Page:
So begins a tale unequaled in fantasy literature - the story of a hero told in his own voice. It is a tale of sorrow, a tale of survival, a tale of one man's search for meaning in his universe, and how that search, and the indomitable will that drove it, gave birth to a legend.
©2009 DAW Trade; (P)2009 Brilliance Audio, Inc.
“The originality of Rothfuss's outstanding debut fantasy, the first of a trilogy, lies less in its unnamed imaginary world than in its precise execution…As absorbing on a second reading as it is on the first, this is the type of assured, rich first novel most writers can only dream of producing. The fantasy world has a new star.” (Publishers Weekly, Starred Review)
“Fantasy readers-a notoriously discerning group-tend to dole out praise judiciously, which makes the reception of The Name of the Wind, the first volume in Patrick Rothfuss's The Kingkiller Chronicle, that much more remarkable. Critics are already throwing around comparisons to some of the biggest names in fantasy, including George R. R. Martin, Tad Williams, the recently deceased Robert Jordan, and even Tolkien. (Bookmarks Magazine)
“New fantasy authors are usually overhyped, and it's rare to find one who writes with such assurance and narrative skill right from the start. I was reminded of Ursula LeGuin, George R. R. Martin, and J. R. R. Tolkien, but never felt that Rothfuss was imitating anyone. Like the writers he clearly admires, he's an old-fashioned storyteller working with traditional elements, but his voice is his own. I haven't been so gripped by a new fantasy series in years. It's certain to become a classic." (Lisa Tuttle, The Times)
This book is completely engrossing! I bought it on the strength of the reviews and am truly glad I did. It has a richer and more varied story line than one usually finds in these epic fantasy series and the complexity of the story line keeps it from being a boring read. I can't wait for the final volume. It should be noted that this series should be treated as a single story that takes three books to tell. The second book is a true continuation of the story begun in the first book, not a separate entity and there will be much that does not make sense if you don't read the series from the beginning.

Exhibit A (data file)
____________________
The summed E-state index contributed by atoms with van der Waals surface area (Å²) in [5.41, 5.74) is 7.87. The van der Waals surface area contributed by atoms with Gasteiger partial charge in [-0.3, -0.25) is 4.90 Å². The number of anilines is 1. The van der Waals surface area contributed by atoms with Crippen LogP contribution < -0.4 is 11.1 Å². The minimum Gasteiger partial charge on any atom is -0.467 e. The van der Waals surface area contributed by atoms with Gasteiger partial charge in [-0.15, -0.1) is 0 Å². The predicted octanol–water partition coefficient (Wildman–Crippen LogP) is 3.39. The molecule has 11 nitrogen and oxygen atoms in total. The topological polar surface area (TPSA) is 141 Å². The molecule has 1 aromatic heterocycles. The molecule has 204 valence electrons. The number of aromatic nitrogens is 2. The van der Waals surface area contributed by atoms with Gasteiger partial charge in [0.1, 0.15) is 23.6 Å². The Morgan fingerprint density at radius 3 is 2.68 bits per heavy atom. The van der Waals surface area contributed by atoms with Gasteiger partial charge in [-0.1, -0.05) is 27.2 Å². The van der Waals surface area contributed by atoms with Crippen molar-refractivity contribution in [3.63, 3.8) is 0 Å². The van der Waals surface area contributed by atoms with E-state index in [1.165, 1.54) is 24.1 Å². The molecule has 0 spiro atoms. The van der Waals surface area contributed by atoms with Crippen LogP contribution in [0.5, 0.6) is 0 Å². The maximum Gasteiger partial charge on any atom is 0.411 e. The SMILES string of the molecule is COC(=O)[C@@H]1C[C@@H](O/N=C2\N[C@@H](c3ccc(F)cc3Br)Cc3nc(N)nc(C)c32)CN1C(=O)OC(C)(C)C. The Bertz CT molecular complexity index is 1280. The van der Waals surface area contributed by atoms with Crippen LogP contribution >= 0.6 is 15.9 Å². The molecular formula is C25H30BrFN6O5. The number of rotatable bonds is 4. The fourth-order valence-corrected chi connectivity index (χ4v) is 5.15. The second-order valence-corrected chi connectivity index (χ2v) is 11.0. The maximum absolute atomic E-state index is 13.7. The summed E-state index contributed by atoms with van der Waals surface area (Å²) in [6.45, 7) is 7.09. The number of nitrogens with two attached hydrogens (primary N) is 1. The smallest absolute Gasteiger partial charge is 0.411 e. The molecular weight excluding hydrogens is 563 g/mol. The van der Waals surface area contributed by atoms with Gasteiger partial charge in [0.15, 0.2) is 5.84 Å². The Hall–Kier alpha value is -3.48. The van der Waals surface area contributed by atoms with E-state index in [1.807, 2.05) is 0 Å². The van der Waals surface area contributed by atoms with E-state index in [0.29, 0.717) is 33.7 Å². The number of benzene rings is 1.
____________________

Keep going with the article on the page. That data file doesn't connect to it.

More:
I must also comment on the narrator, Nick Podehl. He gives an EXCELLENT performance in these books. One of the best I have ever heard in the 700+ audiobooks in my collection. I would now be willing to buy a book just because he is reading it.
I'm a corporate training consultant and adjunct professor who loves to read! I'm always looking for the next big thing.
I had this book on my Audbile.Com Wishlist for a while. I continually read good things about it, including a positive review in Entertainment Weekly. Finally, a student of mine recommended it to me, so I decided to buy the book and give it a read. I guess it's true that word-of-mouth recommendations are the best form of advertising! I was not disappointed.
This book follows a familiar story-within-a-story format. We are initially introduced to a character named Kote who saves a chronicler (actually THE chronicler) from spider-like creatures called Scrael. This causes the chronicler to recognize Kote as the legendary hero Kvothe, and the chronicler very much wants to write the story of Kvothe's life. This is where the story within the story begins.
Although the author periodically returns to the chronicler, who is writing the story of Kvothe's life while having it dictated to him by Kvothe himself, the vast majority of the book is the story of Kvothe's life. Without giving away too much of the story, it's safe to say that Kvothe didn't have a great time in his youth, yet he managed to improve his situation and attend the university where he studied various forms of magic and was involved in numerous adventures.
While I have nothing against the story-within-a-story format, I could have done without it. The only flaw I have with this book is that it takes far too long to get moving to the interesting part of the story. If it had simply started with Kvothe's life story, I would have been happy with that. Of course, the setup to the story will also lead to the subsequent books in this series, so I might appreciate it more later.
In my opinion, the parts of the story at the university were probably the best in the book. The author does a great job of describing the characters that Kvothe meets at the university. The professors and the classes seem very interesting. There were times when I wished that my time at the university had been like Kvothe's! I know that there is a second book in the series, and I can't wait to read it. I would highly recommend this book to anyone.
The way what we might call magic is treated as a science. It's not the first time I've seen that, but it's done really well.
Any scene that involved his love of music and his lute. Music was also treated really interestingly in this book, but I am not a musician, so I don't know how truthful it is.
When Kvothe realizes he's been suppressing memories and feelings of the tragedies that he experienced and his life before them. That whole part of his life was quite sad, so while it was hard to see him come to terms with what happened, it was also good to see him begin to move on.